Period home renovation tips

 

Home renovation of any kind can be daunting. But when it comes to period properties it can be more so!

Even if you have renovated one or more modern houses, it is a totally different experience when it comes to older buildings.

Whether it’s forgetting to check whether it’s a listed property or you use the wrong materials, not getting it right can cost you in the long run.

And, worst of all, you could end up with an unsalable house. Also, failing to get the correct permissions can also lead to prosecutions in some cases.

Here, we highlight what we consider are the three most important tips when renovating a period property.

 

  1. Proper permissions

As with any renovations, the work you carry out may need permissions. As well as the usual planning permission and permitted development rules, there are others that apply to period properties.

If your house is listed or in a Conservation Area, you need to be prepared for the extra applications and paperwork that will be needed.

Listed Building Consent might be needed on top of usual planning permission. The entire structure internally and externally could be covered if it is given listed status, including objects fixed to it. So you need to be aware before making any plans.

Houses in Conservation Areas [https://historicengland.org.uk/images-books/publications/local-authority-guidance-conservation-area-management/caar-acc/] may be subject to further delays. As well as planning permission other authorities, such as your local conservation committee, will need to be consulted about your plans.

In Newcastle, areas such as Gosforth and Leazes and Saltwell in Gateshead are among the Conservation Areas in the North East.

In these areas you may not be able to simply change the windows or front door without getting consent first, especially if they alter the character of a street in a particular way.

A Conservation Area is different to a listed building status. In these areas, the house isn’t listed, but it will need to be renovated using original materials.

It usually applies to a whole street or collection of streets and is used to protect the character of a particular area.

 

  1. Don’t use incorrect materials

If your home is in a Conservation Area or listed, you can’t just swap old, rotting windows and doors with UPVC or composite versions.

For those in such an area, the local conservation committee may not allow certain things, such as double glazing because it can affect the look your street.

And even if your period home isn’t protected, you may decide that keeping its period feel is right. It certainly adds value if you retain the character of an older house.

Traditional wooden windows and doors are often, therefore, the only option. You can’t buy these items off the shelf, which is why you’ll need to speak to experts.

Our sister company, H&C Joinery, have a lot of experience in replacing, repairing and reinstalling the likes of sash windows. The experienced craftsmen are even able to recreate feature windows that cannot be made using aluminium or UPVC. [https://www.hcjoinery.co.uk/project/feature-windows/]

We could (and we will) write a whole blog on period windows, especially the importance of getting sash windows right. No modern solution can match the traditional wooden version, so make sure you do your research.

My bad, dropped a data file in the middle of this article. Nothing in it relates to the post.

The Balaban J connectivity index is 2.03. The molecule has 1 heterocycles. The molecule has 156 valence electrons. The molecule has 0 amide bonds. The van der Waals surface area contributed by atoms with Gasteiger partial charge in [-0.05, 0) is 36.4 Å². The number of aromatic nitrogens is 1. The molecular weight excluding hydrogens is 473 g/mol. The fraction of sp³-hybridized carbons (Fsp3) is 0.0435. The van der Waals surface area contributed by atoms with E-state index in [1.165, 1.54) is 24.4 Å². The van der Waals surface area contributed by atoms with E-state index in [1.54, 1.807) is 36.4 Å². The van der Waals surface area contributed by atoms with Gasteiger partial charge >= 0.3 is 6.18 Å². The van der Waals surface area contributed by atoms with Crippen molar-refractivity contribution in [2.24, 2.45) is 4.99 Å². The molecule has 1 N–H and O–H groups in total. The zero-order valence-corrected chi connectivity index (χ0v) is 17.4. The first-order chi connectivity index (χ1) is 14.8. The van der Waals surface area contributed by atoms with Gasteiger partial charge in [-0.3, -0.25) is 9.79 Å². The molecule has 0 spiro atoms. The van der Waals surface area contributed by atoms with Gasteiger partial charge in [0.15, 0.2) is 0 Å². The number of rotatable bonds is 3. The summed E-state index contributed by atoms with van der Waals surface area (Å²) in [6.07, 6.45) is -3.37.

Period doors with intricate designs also are another traditional feature that cannot be recreated using modern materials.

Traditional timber can stand the test of time, but you need to look after it properly. It is why you need to make sure you use quality paints once when the time comes for them to be freshened up.

Likewise, using modern paint for walls of a period home can lead to problems. That’s because old buildings usually have shallow foundations that are affected by ground movement.

As a result, cracks in the cement mean rain can penetrate and modern paint traps the damp. This can lead to frost damage. They will also need to use lime-based mortar rather than modern cement.

Getting it wrong, or cutting corners, will cost in the long-term, which is why you need a builder with experience if you are going to renovate a period property.

 

  1. Keep period detail

As we’ve already mentioned, not all period properties are in a Conservation Area. That means many period properties outside such an area may have been ‘modernised’.

Those details that add character and value could end up making your house worth a lot less.

How many times have you visited a period house and discovered that in the 70s it was ripped apart and converted into flats and features, such as fireplaces, were ripped out?

Suddenly, that original kerb appeal is lost as dull square rooms with plastered walls and poor remodelling leave you cold.

So if you are buying a period house, don’t remove the features that add character. We’re not just talking doors and windows, but plaster mouldings; fireplaces and floorboards.

Even changing the paint to modern colours can make a Victorian townhouse look like a student house! If you’re just buying your period property, choose paint in colours from the correct era, and with those period features, you’ll wow your guests.

If you’re unsure, why not choose something like Period Living [https://www.realhomes.com/period-living] magazine. It is always packed with detail about sourcing paint colours and features that preserve the little bit of history you’re now privileged to be part of.

If you need advice about your period home, especially replacing traditional wooden items, don’t hesitate to contact us for a chat.